Arts and Crafts

arts and crafts, term for that general field of applied design in which hand fabrication is dominant. The term was coined in England in the late 19th cent. as a label for the then-current movement directed toward the revivifying of the decorative arts. The chief influence behind this movement was William Morris. By the mid-19th cent., factory processes had almost entirely driven artisans from their ancient trades and threatened to obliterate the techniques they used to produce beautiful objects of utility. The Gothic revival, however, had brought into existence a great body of knowledge concerning the arts of the Middle Ages, and Morris, together with the Pre-Raphaelite painters and a small group of architects and designers, returned to these arts as a rich source of inspiration.

The pupils and followers of Morris multiplied, and proficient artisans developed. Their methods aimed at a practical demonstration not only of Morris's aesthetic creed but also of his ideas concerning socialism and the moral need for integrating beauty with the accessories of daily life. The aesthetic and political aspects of the arts and crafts movement influenced the development of modernism, particularly as they were later reflected in the core philosophy of the Bauhaus. The revival of folk arts has continued to prosper in some quarters, especially in remote communities and among Native Americans of the Southwest and the Eskimos (see North American Native Art).

A less aestheticized version of the arts and crafts movement was important in the United States, where it spread from England and flourished from the late 19th cent. to about 1915. It was prominent in American architecture and design, notably in the buildings and interiors of Greene and Greene and in the "mission-style" oak furniture of Gustav Stickley (1858–1942) and his contemporaries. The movement's precepts were also applied to ceramics, glassware, utensils, and other objects of American daily life. The arts and crafts movement also spread to continental Europe, where it was quite influential during the late 19th and early 20th cent.

The Columbia Encyclopedia, 6th ed. Copyright© 2018, The Columbia University Press.

Arts and Crafts: Selected full-text books and articles

Design Culture in Liverpool, 1880-1914: The Origins of the Liverpool School of Architecture By Christopher Crouch Liverpool University Press, 2002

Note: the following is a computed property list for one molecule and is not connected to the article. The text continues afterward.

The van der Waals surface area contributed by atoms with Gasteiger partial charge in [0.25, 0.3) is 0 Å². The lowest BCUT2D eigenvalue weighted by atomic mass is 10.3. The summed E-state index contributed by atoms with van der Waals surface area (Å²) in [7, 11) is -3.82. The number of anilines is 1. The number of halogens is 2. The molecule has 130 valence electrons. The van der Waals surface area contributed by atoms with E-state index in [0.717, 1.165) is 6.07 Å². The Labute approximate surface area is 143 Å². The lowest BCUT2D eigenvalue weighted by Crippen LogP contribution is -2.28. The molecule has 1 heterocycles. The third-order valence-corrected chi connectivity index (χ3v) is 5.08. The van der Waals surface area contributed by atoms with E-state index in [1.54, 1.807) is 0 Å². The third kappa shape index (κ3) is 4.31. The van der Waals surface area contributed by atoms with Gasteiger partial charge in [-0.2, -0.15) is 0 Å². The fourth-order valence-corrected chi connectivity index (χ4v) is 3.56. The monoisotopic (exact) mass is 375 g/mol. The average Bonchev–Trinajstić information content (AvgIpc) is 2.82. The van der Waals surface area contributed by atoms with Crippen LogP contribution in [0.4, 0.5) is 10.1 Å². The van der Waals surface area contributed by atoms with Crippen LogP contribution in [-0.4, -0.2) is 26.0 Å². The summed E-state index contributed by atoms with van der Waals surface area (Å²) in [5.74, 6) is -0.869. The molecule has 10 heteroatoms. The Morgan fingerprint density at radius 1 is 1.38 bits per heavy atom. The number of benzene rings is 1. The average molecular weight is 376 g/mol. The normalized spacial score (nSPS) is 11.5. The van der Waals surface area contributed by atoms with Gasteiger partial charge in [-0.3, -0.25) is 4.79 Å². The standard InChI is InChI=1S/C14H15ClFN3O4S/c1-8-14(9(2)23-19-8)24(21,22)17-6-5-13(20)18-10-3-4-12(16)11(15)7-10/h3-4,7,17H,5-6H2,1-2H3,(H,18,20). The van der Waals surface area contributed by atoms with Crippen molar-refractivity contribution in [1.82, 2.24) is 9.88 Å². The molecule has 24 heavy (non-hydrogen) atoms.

Librarian's tip: Chap. One "The Styling and Ideology of the Arts and Crafts in Liverpool"
Spaces of Global Cultures: Architecture, Urbanism, Identity By Anthony D. King Routledge, 2004
Librarian's tip: Chap. 10 "Imperialism, Colonialism, and Architects of the Arts and Crafts of Britain"
William Morris: Centenary Essays : Papers from the Morris Centenary Conference Organized by the William Morris Society at Exeter College Oxford, 30 June-3 July 1996 By Peter Faulkner; Peter Preston University of Exeter Press, 1999
Librarian's tip: Chap. 12 "'Every Artist Would Be a Workman, and Every Workman an Artist': Morrisian and Arts and Crafts Ideas and Ideals at the Ontario Educational Association, 1900-1920" and Chap. 13 "The Dilemma of Place: Arts and Crafts Architecture in the Antipodes"
The Avant-Garde in Interwar England: Medieval Modernism and the London Underground By Michael T. Saler Oxford University Press, 1999
Librarian's tip: Chap. 4 "Morris, the Machine and Modernism, 1915-1934"
Handbook of Research and Policy in Art Education By Elliot W. Eisner; Michael D. Day Lawrence Erlbaum Associates, 2004
Librarian's tip: "Arts and Crafts" begins on p. 43
Graphic Style: From Victorian to Digital By Steven Heller; Seymour Chwast Harry N. Abrams, 2000 (New edition)
Librarian's tip: "Arts and Crafts" begins on p. 31
Art Nouveau By Robert Schmutzler Harry N. Abrams, 1962
Librarian's tip: "Arts and Crafts" begins on p. 104
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